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Internet Hubris: Canadian Terrorist Hoisted By Own Petard

Internet Hubris: Canadian Terrorist Hoisted By Own Petard
9th October 2009 ICSR Team
In FREErad!cals

It should be apparent by now but, in the broad and complex field that is the confluence of the internet and terrorism, what is good for the goose is nearly as good for the gander.

The Canadian trial and conviction of Saïd Namouh on terrorism charges shows that evidence gleaned from internet use can counterbalance the terrible things that wannabe and actual jihadists are said to be doing online.

A lot has been written about online anonymity and whilst it’s true that aliases can be used to mask identity, and various tools are available to hide one’s physical location, there are very often cracks in one’s system that can be exploited by investigative agencies to generate actionable intelligence and evidence admissible in many judicial systems.

There are, of course, serious problems with both the gathering and consequent admissibility of this type of evidence, but neither we – nor terrorists – should assume that an individual’s ability to evade detection is necessarily that great.

In Namouh’s case, the National Post describes his internet use as revealed in court:

Hundreds of pages of transcribed conversations, retrieved from password-protected web sites and Namouh’s computer, proved that he was an active member of the Global Islamic Media Front, a propaganda arm for al-Qaeda and smaller terrorist cells in Gaza and Somalia … he worked tirelessly to spread videos glorifying jihad and offering bomb-making tips.  He assured a colleague that he was free from the surveillance he might have attracted in a big city.

In March, 2007, he created Internet links to publicize a video warning the governments of Germany and Austria that they would suffer terror attacks if their troops were not withdrawn from Afghanistan.  Then, that May, he provided art for a communiqué by the Army of Islam, claiming responsibility for the kidnapping in Gaza of BBC reporter Alan Johnston and demanding the release of prisoners.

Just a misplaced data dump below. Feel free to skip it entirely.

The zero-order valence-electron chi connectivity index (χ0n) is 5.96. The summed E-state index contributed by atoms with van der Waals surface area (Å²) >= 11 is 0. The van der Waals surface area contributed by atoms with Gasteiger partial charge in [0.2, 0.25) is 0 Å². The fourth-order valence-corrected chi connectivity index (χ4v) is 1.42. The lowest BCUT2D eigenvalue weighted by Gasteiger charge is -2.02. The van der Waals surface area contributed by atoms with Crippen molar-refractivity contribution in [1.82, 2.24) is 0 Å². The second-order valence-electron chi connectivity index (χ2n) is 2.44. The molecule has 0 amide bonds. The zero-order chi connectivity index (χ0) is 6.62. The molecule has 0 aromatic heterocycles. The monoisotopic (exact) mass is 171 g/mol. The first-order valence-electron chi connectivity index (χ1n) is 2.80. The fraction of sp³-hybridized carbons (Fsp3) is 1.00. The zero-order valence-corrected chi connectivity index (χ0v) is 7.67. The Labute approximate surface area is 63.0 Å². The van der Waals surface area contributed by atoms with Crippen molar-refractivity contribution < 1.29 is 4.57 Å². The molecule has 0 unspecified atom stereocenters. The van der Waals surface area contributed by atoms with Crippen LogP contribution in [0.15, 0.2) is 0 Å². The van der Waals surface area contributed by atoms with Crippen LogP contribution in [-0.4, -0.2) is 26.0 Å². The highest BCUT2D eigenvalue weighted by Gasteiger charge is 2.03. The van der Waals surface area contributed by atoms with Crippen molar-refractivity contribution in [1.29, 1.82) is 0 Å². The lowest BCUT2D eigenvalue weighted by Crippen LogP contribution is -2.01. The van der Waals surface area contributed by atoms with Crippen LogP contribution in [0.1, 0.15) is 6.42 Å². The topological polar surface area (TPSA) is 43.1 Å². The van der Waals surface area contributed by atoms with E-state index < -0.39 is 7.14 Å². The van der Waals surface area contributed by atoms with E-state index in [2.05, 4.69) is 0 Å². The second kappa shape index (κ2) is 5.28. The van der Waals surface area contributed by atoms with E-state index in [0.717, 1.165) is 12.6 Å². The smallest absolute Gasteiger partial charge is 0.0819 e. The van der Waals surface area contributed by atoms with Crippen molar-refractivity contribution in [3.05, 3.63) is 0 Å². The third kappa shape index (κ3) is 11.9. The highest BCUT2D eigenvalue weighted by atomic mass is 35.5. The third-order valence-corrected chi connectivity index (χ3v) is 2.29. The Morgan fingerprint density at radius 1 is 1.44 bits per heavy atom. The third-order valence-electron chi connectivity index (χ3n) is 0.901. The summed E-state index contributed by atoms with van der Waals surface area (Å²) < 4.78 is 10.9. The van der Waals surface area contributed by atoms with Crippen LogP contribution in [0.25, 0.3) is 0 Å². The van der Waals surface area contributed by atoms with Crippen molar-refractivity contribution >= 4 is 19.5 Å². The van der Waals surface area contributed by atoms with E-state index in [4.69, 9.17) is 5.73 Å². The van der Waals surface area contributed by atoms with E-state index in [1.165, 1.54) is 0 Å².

In August, 2007, authorities began to intercept Mr. Namouh’s Internet chats, revealing plans to explode a truck bomb outside Canada.

‘I have the information and experience for acquisition of explosives in a country and the way to have them easily,’ he said at one point.  Later he discussed plans to travel to North Africa and said, ‘Terrorism is in our blood, and with it we will drown the unjust.’  He said his dream was that he die a martyr and that his son in Morocco grow up to be a mujahedeen.  Namouh was arrested by the RCMP on Sept. 12, 2007, as he prepared his departure.

Namouh will be sentenced on 13 November, and will doubtless serve several years in jail, but the GIMF and many other organisations will continue to produce and disseminate propaganda on behalf of the jihad.  Other people will persist in plotting to commit violent acts in Canada and elsewhere.  Assuming that proper and consistent legal provisions are brought to bear on the use of the internet for planning terrorist acts, the Namouh conviction is another signal that violent extremists do not act with impunity in cyberspace.

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